• In 2020, “Yeah, although hydrogen is not a great choice for a booster engine.”
  • Also, in 2020: “I got the fuel cell question about 8000 times.”
  • In 2021: “Fuel cells should be called fool sells! Such a silly choice for cars. Not great even for a rocket upper stage IMO, but at least not absurd.”

Elon Musk 2022 April Fool’s Day prank 

In April 2022, Musk shocked followers by announcing Tesla’s switch to hydrogen. In a tweet that has now been deleted, he said: 

“Really excited to announce we’re switching Tesla from batteries to hydrogen in 2024! Watch this space for the amazing Model H! More range, fast refueling, drinking water on tap as you drive. I was wrong about fool cells – they are amazing! Reserve yours now with Dogecoin!”   

The news initially fooled many people, with some media reporting on the switch. However, Musk’s quick deletion of the tweet and its Apr. 1 post date supported that the announcement was a joke.

This isn’t the first time Musk has tricked followers with an April Fool’s prank. He has tweeted his support of Dogecoin (a “meme coin” cryptocurrency initially started as a joke) a few times, such as tweeting about SpaceX’s plan to put Dogecoin on the moon in April 2021 and Tesla’s bankruptcy in 2018.   

Conflicting opinions on hydrogen-powered cars 

Elon Musk’s views on hydrogen remained unchanged in 2022. For example, in a May interview at the Financial Times Future of the Car Summit, he said, “The amount of energy required to make hydrogen and turn it into liquid form is staggering. It is the most dumb thing that I could possibly imagine for energy storage.”  

He also shared his disdain over being asked about hydrogen: “I really can’t emphasize this enough — the number of times I’ve been asked about hydrogen, it might be … it’s well over 100 times, maybe 200 times,” he said.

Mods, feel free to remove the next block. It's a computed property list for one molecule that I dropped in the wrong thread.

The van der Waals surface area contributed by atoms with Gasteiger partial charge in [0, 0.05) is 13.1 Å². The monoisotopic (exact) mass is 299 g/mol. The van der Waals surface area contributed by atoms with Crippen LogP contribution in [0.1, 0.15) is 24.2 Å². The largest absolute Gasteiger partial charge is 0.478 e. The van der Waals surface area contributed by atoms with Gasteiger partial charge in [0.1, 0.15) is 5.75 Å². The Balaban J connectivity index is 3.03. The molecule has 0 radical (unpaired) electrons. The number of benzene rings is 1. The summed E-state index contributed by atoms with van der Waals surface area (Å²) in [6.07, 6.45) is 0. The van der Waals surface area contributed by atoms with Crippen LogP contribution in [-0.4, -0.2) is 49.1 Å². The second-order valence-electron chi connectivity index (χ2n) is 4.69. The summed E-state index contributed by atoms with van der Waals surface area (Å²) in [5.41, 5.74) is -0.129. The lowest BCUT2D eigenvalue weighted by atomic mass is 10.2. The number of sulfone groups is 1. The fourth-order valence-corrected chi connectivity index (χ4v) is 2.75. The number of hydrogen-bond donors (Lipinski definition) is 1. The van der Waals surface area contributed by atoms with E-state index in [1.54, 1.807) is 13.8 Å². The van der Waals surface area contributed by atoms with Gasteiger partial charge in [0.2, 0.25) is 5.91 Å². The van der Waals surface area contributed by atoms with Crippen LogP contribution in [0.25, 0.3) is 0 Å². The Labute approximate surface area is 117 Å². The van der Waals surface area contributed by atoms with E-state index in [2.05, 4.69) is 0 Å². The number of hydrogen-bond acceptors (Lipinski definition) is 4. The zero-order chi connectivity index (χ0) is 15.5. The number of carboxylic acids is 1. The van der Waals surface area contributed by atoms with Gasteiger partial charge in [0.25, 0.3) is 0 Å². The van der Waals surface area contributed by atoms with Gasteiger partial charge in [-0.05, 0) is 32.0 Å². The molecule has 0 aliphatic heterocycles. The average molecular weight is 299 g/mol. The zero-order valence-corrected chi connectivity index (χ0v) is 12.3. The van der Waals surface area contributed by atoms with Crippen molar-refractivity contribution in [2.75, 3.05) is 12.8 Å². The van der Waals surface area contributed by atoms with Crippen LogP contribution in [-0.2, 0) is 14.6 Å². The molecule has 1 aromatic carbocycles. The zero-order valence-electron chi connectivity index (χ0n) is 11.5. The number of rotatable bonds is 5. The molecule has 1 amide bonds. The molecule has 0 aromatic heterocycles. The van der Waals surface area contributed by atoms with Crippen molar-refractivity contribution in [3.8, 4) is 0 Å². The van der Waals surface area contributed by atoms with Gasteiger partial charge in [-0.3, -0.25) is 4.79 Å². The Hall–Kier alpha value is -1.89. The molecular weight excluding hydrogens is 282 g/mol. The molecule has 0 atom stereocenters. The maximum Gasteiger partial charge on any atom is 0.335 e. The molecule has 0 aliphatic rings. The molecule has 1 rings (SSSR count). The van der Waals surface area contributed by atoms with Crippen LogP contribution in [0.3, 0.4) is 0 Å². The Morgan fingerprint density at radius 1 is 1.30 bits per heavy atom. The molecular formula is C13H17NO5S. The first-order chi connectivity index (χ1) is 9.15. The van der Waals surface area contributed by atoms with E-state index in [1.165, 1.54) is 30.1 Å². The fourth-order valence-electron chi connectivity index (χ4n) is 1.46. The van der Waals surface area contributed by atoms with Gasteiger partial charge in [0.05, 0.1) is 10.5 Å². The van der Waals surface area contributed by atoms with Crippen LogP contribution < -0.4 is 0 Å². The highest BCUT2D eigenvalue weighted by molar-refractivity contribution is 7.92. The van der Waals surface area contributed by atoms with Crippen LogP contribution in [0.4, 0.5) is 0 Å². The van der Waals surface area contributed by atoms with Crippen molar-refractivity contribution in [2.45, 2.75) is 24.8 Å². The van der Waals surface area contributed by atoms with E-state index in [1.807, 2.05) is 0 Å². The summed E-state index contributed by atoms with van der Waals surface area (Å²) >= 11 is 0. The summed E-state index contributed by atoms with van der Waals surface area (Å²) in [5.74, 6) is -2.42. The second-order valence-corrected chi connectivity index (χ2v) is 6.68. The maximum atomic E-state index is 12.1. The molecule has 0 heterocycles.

Musk is not the only one skeptical about hydrogen-powered cars. For example, Herbert Diess, CEO of Volkswagen Group, tweeted

“It’s time for politicians to accept science: Green hydrogen is needed for steel, chemical, aero,… and should not end up in cars. Far too expensive, inefficient, slow, and difficult to rollout and transport. After all: no #hydrogen cars in sight.”  

However, other big names like Toyota and Hyundai have produced hydrogen vehicles, and smaller manufacturers like Riversimple have as well. In August 2022, BMW began production of fuel cell systems for use in the new iX5 SUVs, with hopes of mass production as early as 2025.

There are also opportunities for larger transportation vehicles. Examples include an Anglo-American hydrogen-powered haul trick, Ballard and Stadler’s contract to power the first hydrogen train in the United States, the Solaris hydrogen bus in Lublin, and the Destinus hydrogen plane, among others. 

Is Elon Musk right about hydrogen?

Hydrogen has an excellent potential to produce zero carbon emissions, with minimal other emissions, and create more renewable fuel options. Hydrogen fuel cells are also incredibly versatile and offer good energy efficiency. It can also eliminate extra costs for handling and storing toxic materials. However, many of the concerns raised by Musk are valid. 

Hydrogen has a high energy content by weight and low energy content by volume, making storage difficult. Compression and high temperatures would be needed to store large quantities. Hydrogen is also colorless, odorless, and highly combustible. Storage leaks can result in explosions if it comes in contact with an ignition source. Additionally, certain water-splitting practices are expensive and have low yields. However, more research and testing can make hydrogen fuel cheaper and more accessible.